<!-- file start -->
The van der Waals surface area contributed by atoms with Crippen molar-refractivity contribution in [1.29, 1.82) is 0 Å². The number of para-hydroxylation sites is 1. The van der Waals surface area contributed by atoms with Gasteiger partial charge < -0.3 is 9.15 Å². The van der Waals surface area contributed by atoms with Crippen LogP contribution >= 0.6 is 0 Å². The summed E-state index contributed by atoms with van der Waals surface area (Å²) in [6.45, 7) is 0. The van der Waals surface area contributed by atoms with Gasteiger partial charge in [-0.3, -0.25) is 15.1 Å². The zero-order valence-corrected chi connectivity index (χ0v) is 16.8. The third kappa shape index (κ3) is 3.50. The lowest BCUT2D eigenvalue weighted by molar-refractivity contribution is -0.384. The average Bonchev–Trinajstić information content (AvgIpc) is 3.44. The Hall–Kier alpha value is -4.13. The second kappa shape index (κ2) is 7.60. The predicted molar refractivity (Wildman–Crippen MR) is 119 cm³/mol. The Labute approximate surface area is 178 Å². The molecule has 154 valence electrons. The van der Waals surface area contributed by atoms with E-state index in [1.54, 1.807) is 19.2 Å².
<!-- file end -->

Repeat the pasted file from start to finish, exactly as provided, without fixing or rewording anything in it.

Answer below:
The van der Waals surface area contributed by atoms with Crippen molar-refractivity contribution in [1.29, 1.82) is 0 Å². The number of para-hydroxylation sites is 1. The van der Waals surface area contributed by atoms with Gasteiger partial charge < -0.3 is 9.15 Å². The van der Waals surface area contributed by atoms with Crippen LogP contribution >= 0.6 is 0 Å². The summed E-state index contributed by atoms with van der Waals surface area (Å²) in [6.45, 7) is 0. The van der Waals surface area contributed by atoms with Gasteiger partial charge in [-0.3, -0.25) is 15.1 Å². The zero-order valence-corrected chi connectivity index (χ0v) is 16.8. The third kappa shape index (κ3) is 3.50. The lowest BCUT2D eigenvalue weighted by molar-refractivity contribution is -0.384. The average Bonchev–Trinajstić information content (AvgIpc) is 3.44. The Hall–Kier alpha value is -4.13. The second kappa shape index (κ2) is 7.60. The predicted molar refractivity (Wildman–Crippen MR) is 119 cm³/mol. The Labute approximate surface area is 178 Å². The molecule has 154 valence electrons. The van der Waals surface area contributed by atoms with E-state index in [1.54, 1.807) is 19.2 Å².